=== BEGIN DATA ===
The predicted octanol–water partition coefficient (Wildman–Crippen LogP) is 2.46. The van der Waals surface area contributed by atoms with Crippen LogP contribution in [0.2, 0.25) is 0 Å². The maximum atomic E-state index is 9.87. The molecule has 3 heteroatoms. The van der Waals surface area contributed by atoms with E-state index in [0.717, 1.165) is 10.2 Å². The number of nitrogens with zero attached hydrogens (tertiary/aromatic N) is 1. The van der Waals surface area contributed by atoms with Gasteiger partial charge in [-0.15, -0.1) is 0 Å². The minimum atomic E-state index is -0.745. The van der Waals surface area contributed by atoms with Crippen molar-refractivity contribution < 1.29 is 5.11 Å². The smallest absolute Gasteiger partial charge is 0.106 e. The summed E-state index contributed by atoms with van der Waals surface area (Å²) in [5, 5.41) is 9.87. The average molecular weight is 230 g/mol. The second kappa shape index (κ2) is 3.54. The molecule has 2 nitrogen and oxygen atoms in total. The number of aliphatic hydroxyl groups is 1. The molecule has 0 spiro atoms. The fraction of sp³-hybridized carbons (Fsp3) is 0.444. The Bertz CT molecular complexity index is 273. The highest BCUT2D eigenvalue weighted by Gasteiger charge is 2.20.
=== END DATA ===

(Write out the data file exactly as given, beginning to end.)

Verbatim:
The predicted octanol–water partition coefficient (Wildman–Crippen LogP) is 2.46. The van der Waals surface area contributed by atoms with Crippen LogP contribution in [0.2, 0.25) is 0 Å². The maximum atomic E-state index is 9.87. The molecule has 3 heteroatoms. The van der Waals surface area contributed by atoms with E-state index in [0.717, 1.165) is 10.2 Å². The number of nitrogens with zero attached hydrogens (tertiary/aromatic N) is 1. The van der Waals surface area contributed by atoms with Gasteiger partial charge in [-0.15, -0.1) is 0 Å². The minimum atomic E-state index is -0.745. The van der Waals surface area contributed by atoms with Crippen molar-refractivity contribution < 1.29 is 5.11 Å². The smallest absolute Gasteiger partial charge is 0.106 e. The summed E-state index contributed by atoms with van der Waals surface area (Å²) in [5, 5.41) is 9.87. The average molecular weight is 230 g/mol. The second kappa shape index (κ2) is 3.54. The molecule has 2 nitrogen and oxygen atoms in total. The number of aliphatic hydroxyl groups is 1. The molecule has 0 spiro atoms. The fraction of sp³-hybridized carbons (Fsp3) is 0.444. The Bertz CT molecular complexity index is 273. The highest BCUT2D eigenvalue weighted by Gasteiger charge is 2.20.